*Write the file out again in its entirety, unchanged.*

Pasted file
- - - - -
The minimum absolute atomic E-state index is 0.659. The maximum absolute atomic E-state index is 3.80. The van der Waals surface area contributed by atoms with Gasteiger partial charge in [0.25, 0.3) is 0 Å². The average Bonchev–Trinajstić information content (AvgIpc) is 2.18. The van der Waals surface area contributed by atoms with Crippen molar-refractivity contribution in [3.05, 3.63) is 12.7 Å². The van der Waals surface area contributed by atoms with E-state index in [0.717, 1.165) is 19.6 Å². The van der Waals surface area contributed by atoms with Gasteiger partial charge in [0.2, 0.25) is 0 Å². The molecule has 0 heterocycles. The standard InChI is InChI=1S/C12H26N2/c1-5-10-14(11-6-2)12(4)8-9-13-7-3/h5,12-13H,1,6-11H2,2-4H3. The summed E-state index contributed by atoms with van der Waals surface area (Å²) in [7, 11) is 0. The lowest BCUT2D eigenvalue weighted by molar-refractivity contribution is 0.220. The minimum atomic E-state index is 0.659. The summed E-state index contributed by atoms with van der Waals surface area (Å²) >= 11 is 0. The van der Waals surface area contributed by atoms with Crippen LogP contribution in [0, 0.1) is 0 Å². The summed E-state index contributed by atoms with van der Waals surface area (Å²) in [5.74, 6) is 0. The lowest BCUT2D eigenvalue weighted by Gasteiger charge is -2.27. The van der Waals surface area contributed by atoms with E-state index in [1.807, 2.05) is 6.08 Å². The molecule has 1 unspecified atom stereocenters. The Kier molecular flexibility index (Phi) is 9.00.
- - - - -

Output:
The minimum absolute atomic E-state index is 0.659. The maximum absolute atomic E-state index is 3.80. The van der Waals surface area contributed by atoms with Gasteiger partial charge in [0.25, 0.3) is 0 Å². The average Bonchev–Trinajstić information content (AvgIpc) is 2.18. The van der Waals surface area contributed by atoms with Crippen molar-refractivity contribution in [3.05, 3.63) is 12.7 Å². The van der Waals surface area contributed by atoms with E-state index in [0.717, 1.165) is 19.6 Å². The van der Waals surface area contributed by atoms with Gasteiger partial charge in [0.2, 0.25) is 0 Å². The molecule has 0 heterocycles. The standard InChI is InChI=1S/C12H26N2/c1-5-10-14(11-6-2)12(4)8-9-13-7-3/h5,12-13H,1,6-11H2,2-4H3. The summed E-state index contributed by atoms with van der Waals surface area (Å²) in [7, 11) is 0. The lowest BCUT2D eigenvalue weighted by molar-refractivity contribution is 0.220. The minimum atomic E-state index is 0.659. The summed E-state index contributed by atoms with van der Waals surface area (Å²) >= 11 is 0. The van der Waals surface area contributed by atoms with Crippen LogP contribution in [0, 0.1) is 0 Å². The summed E-state index contributed by atoms with van der Waals surface area (Å²) in [5.74, 6) is 0. The lowest BCUT2D eigenvalue weighted by Gasteiger charge is -2.27. The van der Waals surface area contributed by atoms with E-state index in [1.807, 2.05) is 6.08 Å². The molecule has 1 unspecified atom stereocenters. The Kier molecular flexibility index (Phi) is 9.00.